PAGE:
The Lost World of Genesis One

John H. Walton, The Lost World of Genesis One: Ancient Cosmology and the Origins Debate. Downers Grove, IL: IVP Academic, 2009. 192 pages.

John Walton is a Prof. down at Wheaton College, and an author of numerous books on various parts of Old Testament scholarship. This particular book is an explanation of what he believes to be the most accurate and, when properly understood, 'literal' reading of Genesis one as it would have been understood by its original hearers.

In order to explain this view, Walton lays out 18 propositions, each one taking up a chapter of his book. These propositions begin from highly general points (i.e. Proposition 1: Genesis One is Ancient Cosmology) and slowly progress towards the more specific (Proposition 9: The Seven Days of Genesis One Relate to Temple Inauguration). Once here, he then moves from his specific reading of Genesis 1 back out to a broader view on current theological and cultural issues (i.e. Propositions 18: Public Science Education Should be Neutral Regarding Purpose). Walton calls his view the "Temple Inauguration View." In Genesis One we do not have a science text. In fact, Walton points out, nowhere in the Old Testament do we find God correcting or advancing the science of the Hebrew people. More importantly, Genesis One is not concerned with material origins at all. Rather, it is concerned with functional origins and teleology. So, Genesis one does not tell us how things were made, or how matter came into being, or what things are made out of, or any of that. Instead, the text focuses on purpose and function (i.e. "God made two great lights - the greater light to govern the day and the lesser light to govern the night." Genesis 1:16).

Along the way, Walton explores both Genesis One and Ancient Near Eastern parallels, pointing out both the similarities and the differences between the different origin stories. What I found most interesting was that Genesis One is, in many subtle ways, modeled after the dedication of a temple. So, both took seven days. Both focus on the temple being built as the dwelling place for God (affirming both the biblical idea that God is present here, and also creating some interesting questions around Sabbath, as it becomes not just a day of rest, but a day of governance, a day in which God takes up His holy seat from which He will rule over all that He has created). And so on (read the book for more).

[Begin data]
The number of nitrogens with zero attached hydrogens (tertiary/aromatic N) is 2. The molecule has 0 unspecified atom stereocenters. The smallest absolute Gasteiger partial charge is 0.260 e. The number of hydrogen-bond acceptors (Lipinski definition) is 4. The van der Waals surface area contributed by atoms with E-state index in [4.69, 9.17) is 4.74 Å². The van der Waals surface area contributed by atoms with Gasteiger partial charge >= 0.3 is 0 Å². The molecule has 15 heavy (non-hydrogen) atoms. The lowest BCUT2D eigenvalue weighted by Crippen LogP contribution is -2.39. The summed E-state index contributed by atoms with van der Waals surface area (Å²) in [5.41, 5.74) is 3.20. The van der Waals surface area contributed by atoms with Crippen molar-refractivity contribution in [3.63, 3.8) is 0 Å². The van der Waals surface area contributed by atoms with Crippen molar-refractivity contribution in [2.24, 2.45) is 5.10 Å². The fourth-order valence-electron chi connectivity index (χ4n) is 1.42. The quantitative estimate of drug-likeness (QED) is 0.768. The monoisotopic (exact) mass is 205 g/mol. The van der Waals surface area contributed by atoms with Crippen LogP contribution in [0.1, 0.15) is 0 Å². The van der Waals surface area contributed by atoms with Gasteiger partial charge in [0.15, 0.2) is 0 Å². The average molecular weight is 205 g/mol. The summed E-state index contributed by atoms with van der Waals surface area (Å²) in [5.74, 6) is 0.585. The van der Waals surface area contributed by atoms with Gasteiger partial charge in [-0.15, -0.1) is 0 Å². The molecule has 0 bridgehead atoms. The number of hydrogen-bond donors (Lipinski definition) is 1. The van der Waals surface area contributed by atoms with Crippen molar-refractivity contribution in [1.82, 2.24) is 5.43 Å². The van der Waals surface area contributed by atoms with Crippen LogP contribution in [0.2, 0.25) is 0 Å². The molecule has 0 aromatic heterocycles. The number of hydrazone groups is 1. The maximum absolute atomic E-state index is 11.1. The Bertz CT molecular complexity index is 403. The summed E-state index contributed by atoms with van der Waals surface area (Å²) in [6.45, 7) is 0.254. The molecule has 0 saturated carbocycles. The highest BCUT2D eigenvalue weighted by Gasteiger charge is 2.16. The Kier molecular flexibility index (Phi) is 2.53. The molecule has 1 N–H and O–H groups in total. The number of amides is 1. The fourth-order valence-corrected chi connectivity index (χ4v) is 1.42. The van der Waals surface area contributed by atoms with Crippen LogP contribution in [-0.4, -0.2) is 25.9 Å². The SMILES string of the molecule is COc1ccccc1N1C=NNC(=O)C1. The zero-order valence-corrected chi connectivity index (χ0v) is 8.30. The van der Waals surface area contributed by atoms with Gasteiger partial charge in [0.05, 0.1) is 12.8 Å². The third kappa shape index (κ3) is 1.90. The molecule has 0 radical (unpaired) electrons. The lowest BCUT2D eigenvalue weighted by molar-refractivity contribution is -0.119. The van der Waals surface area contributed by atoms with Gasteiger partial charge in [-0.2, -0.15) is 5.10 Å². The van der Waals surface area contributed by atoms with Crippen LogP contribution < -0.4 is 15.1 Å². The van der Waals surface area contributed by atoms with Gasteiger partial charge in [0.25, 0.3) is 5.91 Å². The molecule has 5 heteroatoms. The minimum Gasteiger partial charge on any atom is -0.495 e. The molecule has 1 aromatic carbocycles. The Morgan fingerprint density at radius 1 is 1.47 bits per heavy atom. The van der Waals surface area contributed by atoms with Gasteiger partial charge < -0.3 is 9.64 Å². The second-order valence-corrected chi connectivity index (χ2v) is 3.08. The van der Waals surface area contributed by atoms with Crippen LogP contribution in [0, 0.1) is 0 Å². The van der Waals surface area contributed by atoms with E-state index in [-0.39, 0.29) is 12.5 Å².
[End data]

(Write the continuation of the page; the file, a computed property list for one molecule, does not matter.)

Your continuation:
This is, without a doubt, an important book both for theology and biblical exegesis. It is a necessary corrective to our normal use of the idea of 'literal' reading of the bible. Walton makes the point that the most 'literal' reading is not necessarily the reading which takes all the words individually without nuance and as statements of fact (a clear example is that no one reads Psalms in this manner, and we understand that to do so would not be 'literal'). Rather, we need to come as close as possible to how the text was meant in its original setting. The shift from material origins to functional ones is difficult for modern people to conceive, since we live in a world in which materialistic assumptions are so ingrained that most of us don't even see their effect. However, this shift is necessary if we are to understand Genesis one.

Naturally, Walton does not, and cannot, answer all questions. So, as you come to the end of his book you will find that he skims over questions which are actually of deep concern (such as what a changing interpretation of Genesis does to our concepts of sin, death, fall, etc.). Still, even here his brief thoughts and suggestions are provocative.

Overall, an excellent book. If you are interested in the debates going on around Genesis, Evolution, Science and Faith, and so on, then this book is a must read. If you are not, the book is still worth reading, but you will probably want to skip Propositions 15-18, but it will still be worth your time just to rethink Genesis One and understand some of the deeper meaning that resides there.


passionatelife said...

You may also want to check out J. Gordon Glover's book, "Beyond the Firmament" for more on this topic. A strong case for examining our exegesis of Genesis.

Andrew said...

Thanks for the recommendation. I will check it out :)